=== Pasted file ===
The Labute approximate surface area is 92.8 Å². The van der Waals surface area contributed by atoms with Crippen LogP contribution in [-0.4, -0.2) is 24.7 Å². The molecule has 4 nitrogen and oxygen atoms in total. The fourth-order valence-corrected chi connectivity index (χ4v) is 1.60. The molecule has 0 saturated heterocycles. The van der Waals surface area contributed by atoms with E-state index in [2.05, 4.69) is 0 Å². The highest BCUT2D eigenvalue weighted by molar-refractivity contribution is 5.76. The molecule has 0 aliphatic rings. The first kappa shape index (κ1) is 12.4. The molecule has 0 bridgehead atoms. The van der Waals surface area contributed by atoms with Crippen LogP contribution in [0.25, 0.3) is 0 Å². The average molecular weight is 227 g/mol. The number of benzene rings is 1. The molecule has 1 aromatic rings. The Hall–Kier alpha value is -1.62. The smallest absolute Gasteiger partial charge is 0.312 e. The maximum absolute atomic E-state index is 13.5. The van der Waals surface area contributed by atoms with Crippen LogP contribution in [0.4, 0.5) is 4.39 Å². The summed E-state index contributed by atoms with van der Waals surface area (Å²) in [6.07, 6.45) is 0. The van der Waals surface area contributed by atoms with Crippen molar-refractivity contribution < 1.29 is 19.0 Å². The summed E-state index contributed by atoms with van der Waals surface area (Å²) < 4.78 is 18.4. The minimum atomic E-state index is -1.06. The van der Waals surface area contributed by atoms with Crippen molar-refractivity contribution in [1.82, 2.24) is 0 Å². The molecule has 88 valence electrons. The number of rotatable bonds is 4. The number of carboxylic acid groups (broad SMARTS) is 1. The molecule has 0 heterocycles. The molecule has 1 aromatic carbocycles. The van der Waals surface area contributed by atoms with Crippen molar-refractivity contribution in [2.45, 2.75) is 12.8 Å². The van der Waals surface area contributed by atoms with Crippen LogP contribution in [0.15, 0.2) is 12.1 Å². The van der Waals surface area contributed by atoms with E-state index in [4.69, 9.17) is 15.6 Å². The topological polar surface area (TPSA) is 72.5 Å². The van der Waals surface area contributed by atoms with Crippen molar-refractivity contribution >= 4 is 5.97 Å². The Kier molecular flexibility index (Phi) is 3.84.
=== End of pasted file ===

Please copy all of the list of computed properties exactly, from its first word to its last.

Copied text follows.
The Labute approximate surface area is 92.8 Å². The van der Waals surface area contributed by atoms with Crippen LogP contribution in [-0.4, -0.2) is 24.7 Å². The molecule has 4 nitrogen and oxygen atoms in total. The fourth-order valence-corrected chi connectivity index (χ4v) is 1.60. The molecule has 0 saturated heterocycles. The van der Waals surface area contributed by atoms with E-state index in [2.05, 4.69) is 0 Å². The highest BCUT2D eigenvalue weighted by molar-refractivity contribution is 5.76. The molecule has 0 aliphatic rings. The first kappa shape index (κ1) is 12.4. The molecule has 0 bridgehead atoms. The van der Waals surface area contributed by atoms with Crippen LogP contribution in [0.25, 0.3) is 0 Å². The average molecular weight is 227 g/mol. The number of benzene rings is 1. The molecule has 1 aromatic rings. The Hall–Kier alpha value is -1.62. The smallest absolute Gasteiger partial charge is 0.312 e. The maximum absolute atomic E-state index is 13.5. The van der Waals surface area contributed by atoms with Crippen LogP contribution in [0.4, 0.5) is 4.39 Å². The summed E-state index contributed by atoms with van der Waals surface area (Å²) in [6.07, 6.45) is 0. The van der Waals surface area contributed by atoms with Crippen molar-refractivity contribution < 1.29 is 19.0 Å². The summed E-state index contributed by atoms with van der Waals surface area (Å²) < 4.78 is 18.4. The minimum atomic E-state index is -1.06. The van der Waals surface area contributed by atoms with Crippen molar-refractivity contribution in [1.82, 2.24) is 0 Å². The molecule has 88 valence electrons. The number of rotatable bonds is 4. The number of carboxylic acid groups (broad SMARTS) is 1. The molecule has 0 heterocycles. The molecule has 1 aromatic carbocycles. The van der Waals surface area contributed by atoms with Crippen molar-refractivity contribution in [2.45, 2.75) is 12.8 Å². The van der Waals surface area contributed by atoms with Crippen LogP contribution in [0.15, 0.2) is 12.1 Å². The van der Waals surface area contributed by atoms with E-state index in [4.69, 9.17) is 15.6 Å². The topological polar surface area (TPSA) is 72.5 Å². The van der Waals surface area contributed by atoms with Crippen molar-refractivity contribution >= 4 is 5.97 Å². The Kier molecular flexibility index (Phi) is 3.84.